According to ShockNG, the organisation publicly unveiled its objectives for the Nigerian film industry at the 11th AFRIFF edition, which took place at the Landmark Centre in Victoria Island, Lagos.
At the event, Bada Akintunde-Johnson , the Country Manager, Paramount Africa said:
“We are engaging with key players in the industry, particularly producers to co-produce and co-fund projects with us. We’ll identify stories, documentaries, drama series, and features films that can go on the platform and some other platforms. We also hope to be able to deliver these local projects with producers who have been building the market and their portfolios over the years. We hope to continue to change the narrative for the better in our continent.
Bada further indicated that the service will not fully sponsor any film production, as they will be opting for a 50-50 partnership deal.
“For now, we are not funding any project by ourselves. We are looking for people with skin in the game, people with whom we can share co-ownership. Once we agree that the story is great, we will decide on the funding and other stuff like distribution. It’s a 50-50 partnership deal,”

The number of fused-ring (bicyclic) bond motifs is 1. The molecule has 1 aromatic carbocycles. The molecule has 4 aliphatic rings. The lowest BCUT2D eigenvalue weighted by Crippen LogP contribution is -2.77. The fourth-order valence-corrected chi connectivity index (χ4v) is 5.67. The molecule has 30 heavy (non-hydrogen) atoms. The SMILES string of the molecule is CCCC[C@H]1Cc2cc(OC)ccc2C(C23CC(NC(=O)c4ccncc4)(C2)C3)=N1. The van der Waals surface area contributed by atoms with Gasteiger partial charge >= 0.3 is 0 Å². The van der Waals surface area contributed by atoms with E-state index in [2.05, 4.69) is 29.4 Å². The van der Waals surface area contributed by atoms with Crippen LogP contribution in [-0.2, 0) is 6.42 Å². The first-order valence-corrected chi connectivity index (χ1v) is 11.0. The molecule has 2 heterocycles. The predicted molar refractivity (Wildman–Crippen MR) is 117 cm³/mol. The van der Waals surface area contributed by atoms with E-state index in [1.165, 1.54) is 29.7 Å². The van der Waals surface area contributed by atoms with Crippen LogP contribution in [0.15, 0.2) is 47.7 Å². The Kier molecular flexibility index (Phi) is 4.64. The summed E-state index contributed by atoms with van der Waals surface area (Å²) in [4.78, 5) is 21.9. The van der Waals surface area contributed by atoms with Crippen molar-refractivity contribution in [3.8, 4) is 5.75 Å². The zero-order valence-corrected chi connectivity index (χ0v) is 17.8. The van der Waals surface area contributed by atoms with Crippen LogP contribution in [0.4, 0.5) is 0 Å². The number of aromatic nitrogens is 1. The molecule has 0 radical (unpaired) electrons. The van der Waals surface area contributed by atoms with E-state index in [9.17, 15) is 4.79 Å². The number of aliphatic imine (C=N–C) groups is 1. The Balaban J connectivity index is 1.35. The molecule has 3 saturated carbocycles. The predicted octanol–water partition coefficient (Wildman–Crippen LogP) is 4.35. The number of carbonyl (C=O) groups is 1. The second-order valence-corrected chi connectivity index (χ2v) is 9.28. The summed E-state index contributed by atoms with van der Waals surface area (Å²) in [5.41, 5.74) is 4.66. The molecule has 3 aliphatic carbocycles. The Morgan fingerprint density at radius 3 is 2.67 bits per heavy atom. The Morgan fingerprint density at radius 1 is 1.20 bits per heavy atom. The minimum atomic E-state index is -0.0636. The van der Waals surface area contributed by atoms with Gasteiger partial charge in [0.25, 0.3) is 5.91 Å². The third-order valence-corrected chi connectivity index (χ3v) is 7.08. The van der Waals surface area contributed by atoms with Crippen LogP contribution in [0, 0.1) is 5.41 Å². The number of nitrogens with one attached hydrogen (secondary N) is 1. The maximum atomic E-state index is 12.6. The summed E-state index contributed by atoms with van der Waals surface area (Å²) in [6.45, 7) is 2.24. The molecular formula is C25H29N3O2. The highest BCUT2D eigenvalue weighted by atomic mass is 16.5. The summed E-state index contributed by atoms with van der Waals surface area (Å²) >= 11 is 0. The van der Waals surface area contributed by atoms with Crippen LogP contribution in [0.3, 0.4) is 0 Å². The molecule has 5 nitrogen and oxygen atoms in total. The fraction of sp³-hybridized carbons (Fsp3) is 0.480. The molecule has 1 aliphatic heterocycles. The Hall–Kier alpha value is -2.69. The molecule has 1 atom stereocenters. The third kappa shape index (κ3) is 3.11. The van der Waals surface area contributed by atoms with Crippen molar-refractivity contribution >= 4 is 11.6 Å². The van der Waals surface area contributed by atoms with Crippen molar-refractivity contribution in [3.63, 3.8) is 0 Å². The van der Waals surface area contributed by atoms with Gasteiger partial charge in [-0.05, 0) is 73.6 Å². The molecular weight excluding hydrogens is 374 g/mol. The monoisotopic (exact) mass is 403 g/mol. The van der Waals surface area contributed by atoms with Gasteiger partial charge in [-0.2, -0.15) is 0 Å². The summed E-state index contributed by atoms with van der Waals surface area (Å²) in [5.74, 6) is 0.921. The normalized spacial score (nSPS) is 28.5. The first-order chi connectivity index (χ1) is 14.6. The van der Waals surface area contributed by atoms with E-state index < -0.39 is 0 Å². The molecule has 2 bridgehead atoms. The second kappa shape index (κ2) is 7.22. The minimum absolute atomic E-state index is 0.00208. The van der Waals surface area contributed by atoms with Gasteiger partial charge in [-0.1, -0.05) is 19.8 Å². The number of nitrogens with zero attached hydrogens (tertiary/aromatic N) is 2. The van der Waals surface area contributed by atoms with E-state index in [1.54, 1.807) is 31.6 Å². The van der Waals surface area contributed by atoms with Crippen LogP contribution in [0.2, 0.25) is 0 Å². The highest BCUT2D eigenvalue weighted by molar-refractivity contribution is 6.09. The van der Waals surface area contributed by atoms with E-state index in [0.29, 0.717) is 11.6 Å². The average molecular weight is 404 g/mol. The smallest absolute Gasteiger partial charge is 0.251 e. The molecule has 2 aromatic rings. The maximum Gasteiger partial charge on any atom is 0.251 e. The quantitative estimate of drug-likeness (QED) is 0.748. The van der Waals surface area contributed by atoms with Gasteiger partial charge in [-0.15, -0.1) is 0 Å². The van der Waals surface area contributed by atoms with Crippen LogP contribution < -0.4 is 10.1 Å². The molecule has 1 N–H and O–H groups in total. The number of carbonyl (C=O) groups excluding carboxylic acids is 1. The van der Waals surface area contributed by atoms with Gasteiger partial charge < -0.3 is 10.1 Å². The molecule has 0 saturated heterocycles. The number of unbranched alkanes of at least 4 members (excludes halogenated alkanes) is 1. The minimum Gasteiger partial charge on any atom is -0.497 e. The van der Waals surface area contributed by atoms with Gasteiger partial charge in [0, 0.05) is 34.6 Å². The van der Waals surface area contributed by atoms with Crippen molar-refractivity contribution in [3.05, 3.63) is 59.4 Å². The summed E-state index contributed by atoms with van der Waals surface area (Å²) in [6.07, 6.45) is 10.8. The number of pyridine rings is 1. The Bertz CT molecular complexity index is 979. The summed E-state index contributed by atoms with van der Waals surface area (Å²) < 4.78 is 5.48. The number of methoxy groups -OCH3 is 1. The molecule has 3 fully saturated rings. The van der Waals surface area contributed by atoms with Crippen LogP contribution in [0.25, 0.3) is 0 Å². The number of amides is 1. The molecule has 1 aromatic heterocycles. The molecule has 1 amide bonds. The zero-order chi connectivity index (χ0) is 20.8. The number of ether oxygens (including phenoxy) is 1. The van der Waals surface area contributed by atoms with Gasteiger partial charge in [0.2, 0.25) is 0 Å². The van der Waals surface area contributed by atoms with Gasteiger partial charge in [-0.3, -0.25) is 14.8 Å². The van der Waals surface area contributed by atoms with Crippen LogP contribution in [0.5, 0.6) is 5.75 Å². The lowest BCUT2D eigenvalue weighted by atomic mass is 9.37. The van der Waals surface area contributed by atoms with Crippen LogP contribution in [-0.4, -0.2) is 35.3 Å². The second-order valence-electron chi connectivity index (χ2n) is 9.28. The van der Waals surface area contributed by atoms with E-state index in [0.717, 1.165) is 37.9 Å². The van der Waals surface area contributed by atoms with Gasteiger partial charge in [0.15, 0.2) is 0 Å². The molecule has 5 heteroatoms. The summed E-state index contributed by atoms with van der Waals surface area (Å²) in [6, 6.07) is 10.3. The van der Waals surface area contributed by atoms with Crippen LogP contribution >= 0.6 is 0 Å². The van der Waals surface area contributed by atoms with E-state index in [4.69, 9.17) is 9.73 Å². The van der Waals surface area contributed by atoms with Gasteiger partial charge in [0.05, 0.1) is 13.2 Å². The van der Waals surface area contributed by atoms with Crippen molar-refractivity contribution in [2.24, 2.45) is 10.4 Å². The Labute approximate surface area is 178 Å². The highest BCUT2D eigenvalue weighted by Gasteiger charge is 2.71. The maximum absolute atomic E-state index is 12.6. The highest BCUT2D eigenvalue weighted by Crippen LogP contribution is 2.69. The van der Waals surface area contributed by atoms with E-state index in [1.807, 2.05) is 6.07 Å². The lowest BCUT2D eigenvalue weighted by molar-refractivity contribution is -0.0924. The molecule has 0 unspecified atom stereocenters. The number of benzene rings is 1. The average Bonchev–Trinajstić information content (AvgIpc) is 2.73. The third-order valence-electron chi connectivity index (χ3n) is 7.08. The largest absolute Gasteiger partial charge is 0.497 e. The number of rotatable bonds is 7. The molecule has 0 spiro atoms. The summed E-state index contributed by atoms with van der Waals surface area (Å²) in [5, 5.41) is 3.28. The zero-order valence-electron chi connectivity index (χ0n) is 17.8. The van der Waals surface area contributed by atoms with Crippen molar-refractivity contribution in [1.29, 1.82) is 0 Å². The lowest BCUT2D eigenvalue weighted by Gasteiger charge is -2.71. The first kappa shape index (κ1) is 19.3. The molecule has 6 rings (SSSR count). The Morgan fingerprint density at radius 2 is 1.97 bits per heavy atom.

“We are in a streaming age. Paramount+ has rolled out in America. This is Africa’s time. African stories are going mainstream. It’s an opportunity for us to do more of the storytelling ourselves. With Paramount+ coming to Africa, it does not imply that Americans are coming to develop our stories for us. It’s about us telling our stories on a global platform with the global expertise that we have,” Akintunde-Johnson said.
It is obvious that things are moving swiftly in terms of investment as more and more streamers continue to start in Africa. Prime Video said earlier this year that it has employed development executives in Nigeria for the country’s launch of the service.